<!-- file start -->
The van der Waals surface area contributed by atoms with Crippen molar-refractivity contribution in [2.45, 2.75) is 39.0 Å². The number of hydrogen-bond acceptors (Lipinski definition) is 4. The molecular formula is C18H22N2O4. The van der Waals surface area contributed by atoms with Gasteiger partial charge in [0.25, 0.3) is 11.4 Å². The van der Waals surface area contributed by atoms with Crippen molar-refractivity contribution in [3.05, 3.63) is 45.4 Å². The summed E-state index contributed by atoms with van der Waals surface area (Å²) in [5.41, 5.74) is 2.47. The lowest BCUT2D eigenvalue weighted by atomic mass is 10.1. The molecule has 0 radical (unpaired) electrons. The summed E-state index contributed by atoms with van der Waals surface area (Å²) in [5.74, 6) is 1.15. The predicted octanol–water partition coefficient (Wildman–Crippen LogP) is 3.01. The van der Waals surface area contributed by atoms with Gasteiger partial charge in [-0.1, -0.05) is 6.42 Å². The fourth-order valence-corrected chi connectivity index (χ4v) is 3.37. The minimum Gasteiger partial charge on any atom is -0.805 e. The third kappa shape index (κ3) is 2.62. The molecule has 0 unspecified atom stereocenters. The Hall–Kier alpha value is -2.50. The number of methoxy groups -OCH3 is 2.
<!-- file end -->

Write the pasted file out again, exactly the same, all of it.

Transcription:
The van der Waals surface area contributed by atoms with Crippen molar-refractivity contribution in [2.45, 2.75) is 39.0 Å². The number of hydrogen-bond acceptors (Lipinski definition) is 4. The molecular formula is C18H22N2O4. The van der Waals surface area contributed by atoms with Gasteiger partial charge in [0.25, 0.3) is 11.4 Å². The van der Waals surface area contributed by atoms with Crippen molar-refractivity contribution in [3.05, 3.63) is 45.4 Å². The summed E-state index contributed by atoms with van der Waals surface area (Å²) in [5.41, 5.74) is 2.47. The lowest BCUT2D eigenvalue weighted by atomic mass is 10.1. The molecule has 0 radical (unpaired) electrons. The summed E-state index contributed by atoms with van der Waals surface area (Å²) in [5.74, 6) is 1.15. The predicted octanol–water partition coefficient (Wildman–Crippen LogP) is 3.01. The van der Waals surface area contributed by atoms with Gasteiger partial charge in [-0.1, -0.05) is 6.42 Å². The fourth-order valence-corrected chi connectivity index (χ4v) is 3.37. The minimum Gasteiger partial charge on any atom is -0.805 e. The third kappa shape index (κ3) is 2.62. The molecule has 0 unspecified atom stereocenters. The Hall–Kier alpha value is -2.50. The number of methoxy groups -OCH3 is 2.